Letters 10-12-2015

Replacing Pipeline Is Safe Bet On Sept. 25, Al Monaco, president and CEO of Enbridge, addressed members of the Northern Michigan Chamber Alliance. His message was, “I want to be clear. We wouldn’t be operating this line if we didn’t think it was safe.”

We pretty much have to take him for his word...

Know The Root Of Activism Author and rabbi Harold Kushner has said, “People become activists to overcome their childhood fear of insignificance.” The need to feel important drives them. They endeavor good works not to help the poor or sick or unfortunate but to fill the void in their own empty souls. Their various “causes” are simply a means to an end as they work to assuage their own broken hearts...

Climate’s Cost One of the arguments used to delay action on climate change is that it would be too expensive. Such proponents think leaving environmental problems alone would save us money. This viewpoint ignores the cost of extreme weather events that are related to global warming...

A Special Edition Cuckoo Clock The Republican National Committee should issue a special edition cuckoo clock commemorating the great (and lesser) debates and campaign 2016...

Problems On The Left Contrary to letters in the Oct 5th edition, Julie Racine’s letter is nothing but drivel, a mindless regurgitation of left-wing stuff, nonsense, and talking points. They are a litany of all that is wrong with the left: Never address an issue honestly, avoid all facts, blame instead of solving; and when all else fails, do it all over again...

Thanks, Jack It is so very difficult for the average American to understand the complex issues our country faces in far off places around the globe. (Columnist) Jack Segal’s career and his special ability to explain these issues in plain English in many forums make him a precious asset to all of us in northern Michigan...

Home · Articles · News · Music · Tony Lajoye's Circle of Sound
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Tony Lajoye's Circle of Sound

Kristi Kates - April 14th, 2014  

Singer-songwriter Tony LaJoye brings things full circle with his music … and a pay-it-forward attitude toward his fellow Michigan musicians.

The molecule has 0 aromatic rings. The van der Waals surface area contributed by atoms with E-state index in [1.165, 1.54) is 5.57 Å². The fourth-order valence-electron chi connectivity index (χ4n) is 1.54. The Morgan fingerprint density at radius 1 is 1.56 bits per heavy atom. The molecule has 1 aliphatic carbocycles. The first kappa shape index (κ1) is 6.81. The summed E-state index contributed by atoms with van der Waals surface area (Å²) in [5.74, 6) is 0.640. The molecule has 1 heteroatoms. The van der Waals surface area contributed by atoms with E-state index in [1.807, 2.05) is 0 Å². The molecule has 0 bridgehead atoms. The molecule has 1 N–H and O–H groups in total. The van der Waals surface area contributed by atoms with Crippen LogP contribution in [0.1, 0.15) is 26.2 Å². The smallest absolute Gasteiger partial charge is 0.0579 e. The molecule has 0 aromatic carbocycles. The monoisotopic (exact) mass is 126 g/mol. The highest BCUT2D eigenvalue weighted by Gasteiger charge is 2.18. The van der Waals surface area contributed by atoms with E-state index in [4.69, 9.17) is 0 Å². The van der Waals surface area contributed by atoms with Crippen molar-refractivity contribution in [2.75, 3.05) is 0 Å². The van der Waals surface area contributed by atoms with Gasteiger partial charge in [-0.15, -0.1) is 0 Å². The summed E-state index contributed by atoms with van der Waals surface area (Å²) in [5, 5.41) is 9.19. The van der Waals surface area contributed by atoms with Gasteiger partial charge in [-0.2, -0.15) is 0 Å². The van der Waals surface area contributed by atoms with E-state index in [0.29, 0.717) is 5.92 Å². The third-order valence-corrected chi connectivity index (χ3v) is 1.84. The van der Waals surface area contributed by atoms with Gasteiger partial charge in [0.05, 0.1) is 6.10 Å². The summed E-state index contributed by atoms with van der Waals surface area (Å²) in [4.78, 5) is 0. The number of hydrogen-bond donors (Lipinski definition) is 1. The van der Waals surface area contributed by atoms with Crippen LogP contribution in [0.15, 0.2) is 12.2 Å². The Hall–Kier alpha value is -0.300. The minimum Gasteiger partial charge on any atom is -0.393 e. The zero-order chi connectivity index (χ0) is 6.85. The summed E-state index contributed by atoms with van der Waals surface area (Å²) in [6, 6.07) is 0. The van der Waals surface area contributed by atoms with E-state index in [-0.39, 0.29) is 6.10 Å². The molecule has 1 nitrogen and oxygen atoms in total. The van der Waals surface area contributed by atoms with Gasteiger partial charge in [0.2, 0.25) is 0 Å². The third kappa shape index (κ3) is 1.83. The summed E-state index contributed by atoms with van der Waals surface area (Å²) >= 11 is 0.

“There are so many amazing musicians right in our backyard,” LaJoye said.

“The Ragbirds, Lindsay Lou and the Flatbellys, and The Madcat Midnight Blues Journey are a few of my favorites.”


LaJoye is quickly becoming a favorite on the pub and club scene and works with several different musicians, rotating people in and out as schedules allow.

“It’s a bit of a juggling act sometimes,” he said, “but it’s also a fun way to keep things fresh and see my own music from new perspectives.”

Currently collaborating with Traverse City’s own John Driscoll on drums and Stu Ford on bass, LaJoye said that, versus playing solo, a band is necessary to put forth a fuller, more engaging sound.


“I listen to so many different music makers,” LaJoye said. “We’re talking everything from Stevie Wonder, to George Gershwin, to Dr. Dre. And I’m pretty picky about the tunes I cover, too.”

LaJoye likes to cover well-known songs, but not ones that are commonly covered by other bands, and he works to arrange them in a way that makes them different from the original version, while still retaining the melody.

“We might play ‘The Letter’ as a swing-jazz sort of feel, or ‘Ain’t No Sunshine’ as upbeat groove-rock,” he said. “It’s another example of things that change from gig to gig depending on who’s playing and how we’re feeling.”

Further expanding his career are his own original songs, which have helped land him gigs opening for Matisyahu, The Crane Wives, and Levi Britton, among others.

His first solo album, “Monster,” was honored with two WYCE Jammie Nominations at the West Michigan radio station’s music awards event.

His songs, which he’ll be showcasing at his upcoming performance in Traverse City, are based on his own experiences and are intended to appeal to a wide range of listeners.

“I write about my love life, my personal struggles, and experiences that stick out to me,” he said. “I try not to be too heavy or political with my tunes. I’m more of a musician than a poet.”

Tony LaJoye will be performing at Union Street Station in Traverse City on April 17. For more, visit his Facebook page or unionstreetstationtc.net.

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